This series is set on the border of England and Wales between the late 1130s to the 1140s–during the war between King Stephen and Empress Maud.

In a country still torn between two rivals for sovereignty, and plagued by numerous uncommitted lords more interested in carving out kingdoms of their own, wise men observed their hospitable duties and opened their houses to all, but waited to examine credentials before opening their minds.

The main character is a monk who came to the brotherhood late in life, having spent his young on the Crusades and at Sea. He’s delightful and I love spending time in Cadfael’s world.

The books are historical mysteries, but each has a romantic sub-plot. Cadfael is marvelous, the mysteries are always good, and I love the historical bits, which are (to my uneducated mind) pretty historically correct (at least for what was known at the time of writing). Of course there are things she makes up, but the war between Maud and Stephen makes up the backdrop of the series, and is fascinating to someone who missed all of this in school. Don’t start here, mostly because you’ll miss some marvelous books.

  

Alissa Johnson’s The Thief-Takers Series

A Talent for Trickery (2015) (Rating: 8.5/10), A Gift for Guile (2016) (Rating: 8.5/10), A Dangerous Deceit (2017) (Rating: 8.5/10)

Often I’ll read a book and not know what to read next, so I’ll often pick a series that I know I enjoyed.

These are historical romantic mysteries. They are boinking book, but they are also enjoyable mysteries.

Charlotte and Esther Walker are the daughters of a confidence man who ended up working with the police. After his death, they–and their very young brother–have their names changed and are sent to the country to live where their father’s enemies won’t find them.

Owen Renderwell, Samuel Brass, and Gabriel Arkwright are the famous Thief-Takers who rescued a kidnapped Lady and then after the furor died down, went out on their own.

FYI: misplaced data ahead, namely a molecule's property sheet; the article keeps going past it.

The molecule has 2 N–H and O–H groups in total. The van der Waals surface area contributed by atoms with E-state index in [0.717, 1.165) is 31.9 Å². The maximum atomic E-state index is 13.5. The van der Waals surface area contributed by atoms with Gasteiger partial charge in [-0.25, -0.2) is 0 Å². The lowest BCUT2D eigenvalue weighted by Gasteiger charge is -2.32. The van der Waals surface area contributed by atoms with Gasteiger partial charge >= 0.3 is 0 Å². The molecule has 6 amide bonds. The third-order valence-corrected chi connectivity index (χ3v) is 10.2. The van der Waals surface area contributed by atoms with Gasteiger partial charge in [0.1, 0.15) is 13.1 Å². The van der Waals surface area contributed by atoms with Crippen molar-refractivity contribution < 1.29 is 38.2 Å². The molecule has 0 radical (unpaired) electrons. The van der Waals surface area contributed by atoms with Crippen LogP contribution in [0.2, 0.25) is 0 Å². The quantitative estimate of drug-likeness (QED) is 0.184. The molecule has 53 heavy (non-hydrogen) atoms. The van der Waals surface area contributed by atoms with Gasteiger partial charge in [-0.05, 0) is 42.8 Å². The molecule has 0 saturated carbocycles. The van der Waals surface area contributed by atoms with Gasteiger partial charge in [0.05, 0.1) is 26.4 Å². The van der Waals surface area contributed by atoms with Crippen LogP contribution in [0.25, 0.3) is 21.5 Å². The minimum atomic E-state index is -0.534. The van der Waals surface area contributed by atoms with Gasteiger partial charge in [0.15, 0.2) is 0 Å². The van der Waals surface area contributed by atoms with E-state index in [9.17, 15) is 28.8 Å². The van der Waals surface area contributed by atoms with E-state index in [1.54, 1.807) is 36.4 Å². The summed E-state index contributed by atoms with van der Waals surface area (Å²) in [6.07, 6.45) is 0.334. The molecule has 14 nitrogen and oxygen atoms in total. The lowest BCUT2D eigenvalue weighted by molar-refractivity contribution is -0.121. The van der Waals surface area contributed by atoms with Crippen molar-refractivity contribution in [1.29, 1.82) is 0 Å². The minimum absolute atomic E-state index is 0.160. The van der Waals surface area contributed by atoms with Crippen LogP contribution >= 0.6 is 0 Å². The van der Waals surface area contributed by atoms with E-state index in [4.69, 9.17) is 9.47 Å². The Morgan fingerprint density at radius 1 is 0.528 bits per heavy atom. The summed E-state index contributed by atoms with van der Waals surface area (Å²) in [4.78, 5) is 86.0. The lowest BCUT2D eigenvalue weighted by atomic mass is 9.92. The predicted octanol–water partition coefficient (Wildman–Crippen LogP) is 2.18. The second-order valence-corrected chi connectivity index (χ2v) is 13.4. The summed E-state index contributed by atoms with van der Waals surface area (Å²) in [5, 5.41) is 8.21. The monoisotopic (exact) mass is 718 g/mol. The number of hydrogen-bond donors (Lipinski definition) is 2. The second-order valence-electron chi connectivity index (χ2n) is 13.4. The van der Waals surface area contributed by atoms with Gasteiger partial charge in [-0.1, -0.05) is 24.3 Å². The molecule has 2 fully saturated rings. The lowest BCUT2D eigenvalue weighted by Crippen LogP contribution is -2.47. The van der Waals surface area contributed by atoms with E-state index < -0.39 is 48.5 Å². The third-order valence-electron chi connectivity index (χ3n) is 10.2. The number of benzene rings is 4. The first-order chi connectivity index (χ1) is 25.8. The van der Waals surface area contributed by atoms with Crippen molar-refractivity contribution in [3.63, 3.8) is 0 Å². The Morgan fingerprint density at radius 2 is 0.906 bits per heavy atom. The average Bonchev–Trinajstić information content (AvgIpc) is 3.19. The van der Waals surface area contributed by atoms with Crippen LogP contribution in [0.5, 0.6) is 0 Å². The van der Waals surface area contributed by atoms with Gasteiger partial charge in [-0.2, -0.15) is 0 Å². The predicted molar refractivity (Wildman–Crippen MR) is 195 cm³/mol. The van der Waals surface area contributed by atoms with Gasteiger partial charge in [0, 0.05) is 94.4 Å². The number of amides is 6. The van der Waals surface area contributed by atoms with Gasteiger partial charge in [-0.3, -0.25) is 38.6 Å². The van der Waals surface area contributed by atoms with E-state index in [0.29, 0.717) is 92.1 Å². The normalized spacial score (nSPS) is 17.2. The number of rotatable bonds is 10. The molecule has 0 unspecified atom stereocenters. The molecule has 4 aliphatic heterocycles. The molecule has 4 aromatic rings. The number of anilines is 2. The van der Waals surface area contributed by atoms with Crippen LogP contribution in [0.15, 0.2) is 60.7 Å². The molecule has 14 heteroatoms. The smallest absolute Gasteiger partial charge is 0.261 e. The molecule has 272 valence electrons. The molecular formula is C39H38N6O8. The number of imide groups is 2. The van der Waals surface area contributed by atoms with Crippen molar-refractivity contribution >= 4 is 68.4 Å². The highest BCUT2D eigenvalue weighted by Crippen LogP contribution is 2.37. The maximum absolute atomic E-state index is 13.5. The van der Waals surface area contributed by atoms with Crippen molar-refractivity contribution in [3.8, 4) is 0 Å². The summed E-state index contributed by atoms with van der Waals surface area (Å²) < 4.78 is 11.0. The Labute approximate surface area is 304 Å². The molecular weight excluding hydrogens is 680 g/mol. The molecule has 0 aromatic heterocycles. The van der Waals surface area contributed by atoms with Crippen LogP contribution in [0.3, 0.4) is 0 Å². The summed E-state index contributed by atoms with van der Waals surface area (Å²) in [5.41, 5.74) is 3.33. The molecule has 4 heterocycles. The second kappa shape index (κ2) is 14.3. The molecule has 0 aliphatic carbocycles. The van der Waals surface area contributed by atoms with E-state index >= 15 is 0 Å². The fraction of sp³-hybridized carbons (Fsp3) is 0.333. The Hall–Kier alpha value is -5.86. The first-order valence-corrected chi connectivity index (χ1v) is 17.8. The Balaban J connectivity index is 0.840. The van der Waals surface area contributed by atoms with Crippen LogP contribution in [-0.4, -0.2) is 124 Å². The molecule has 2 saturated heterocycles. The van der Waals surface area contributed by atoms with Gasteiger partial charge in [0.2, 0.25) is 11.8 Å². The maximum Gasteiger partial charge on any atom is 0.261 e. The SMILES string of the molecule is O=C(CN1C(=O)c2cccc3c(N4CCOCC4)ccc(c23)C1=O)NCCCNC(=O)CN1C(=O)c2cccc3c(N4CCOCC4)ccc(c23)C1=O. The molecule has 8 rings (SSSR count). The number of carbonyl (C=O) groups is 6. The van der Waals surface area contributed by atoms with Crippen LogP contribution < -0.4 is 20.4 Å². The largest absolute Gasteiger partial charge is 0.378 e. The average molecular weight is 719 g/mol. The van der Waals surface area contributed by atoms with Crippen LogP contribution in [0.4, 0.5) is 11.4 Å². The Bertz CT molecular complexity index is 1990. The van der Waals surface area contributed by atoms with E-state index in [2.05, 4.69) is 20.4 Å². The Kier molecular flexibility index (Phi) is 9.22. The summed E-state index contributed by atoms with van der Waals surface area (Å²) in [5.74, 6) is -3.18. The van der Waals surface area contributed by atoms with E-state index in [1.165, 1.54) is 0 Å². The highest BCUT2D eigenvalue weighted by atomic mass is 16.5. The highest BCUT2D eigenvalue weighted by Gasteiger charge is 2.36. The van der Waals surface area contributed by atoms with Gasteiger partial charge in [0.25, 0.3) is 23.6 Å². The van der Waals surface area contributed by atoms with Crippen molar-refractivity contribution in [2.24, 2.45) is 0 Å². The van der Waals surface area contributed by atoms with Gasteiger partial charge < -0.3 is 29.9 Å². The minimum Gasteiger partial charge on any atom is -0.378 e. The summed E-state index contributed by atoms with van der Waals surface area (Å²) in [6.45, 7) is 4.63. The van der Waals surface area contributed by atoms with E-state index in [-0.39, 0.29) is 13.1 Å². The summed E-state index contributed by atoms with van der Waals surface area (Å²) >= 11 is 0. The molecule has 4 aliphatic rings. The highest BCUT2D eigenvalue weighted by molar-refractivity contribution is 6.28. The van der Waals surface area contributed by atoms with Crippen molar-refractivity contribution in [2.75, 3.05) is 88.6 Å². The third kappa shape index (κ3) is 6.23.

These stories are a lot of fun, with plenty of delightful banter and interesting mysteries and some adventure thrown in. And the third book has a heroine who is new to the story, but ends up being one of my favorites, but in a very different way than the other women in this series.

If you want something fun and exciting, I highly recommend this series, which I’ve re-read several times.

  

Michelle Diener’s Regency London Series
The Emperor’s Conspiracy (2012) (Rating: 8/10), >Banquet of Lies (2013) (Rating: 9.5/10), A Dangerous Madness (2014) (Rating: 8.5/10)

  

Mystery

Julie Anne Lindsey’s The Geek Girl Mysteries

A Geek Girl’s Guide to Murder (2015) (Rating: 7.5/10), A Geek Girl’s Guide to Arsenic (2016) (Rating: 8/10), A Geek Girl’s Guide to Justice (2016) (Rating: 8.5/10)

These are cozy mysteries with a heroine who is an unrepentant geek and who has one of the better reasons for vast wealth that I’ve come across in a mystery series.

She’s (obviously) very smart, she loves gaming and ren faires and and an identical twin sister who is in many ways her polar opposite.

She is also well-adjusted and quite aware of her limitations.

I’m just trying to figure out what’s happening, and body language and eye contact, and all those things most people get a bead on, kind of elude me, so if you could just state your intentions, that would be amazing.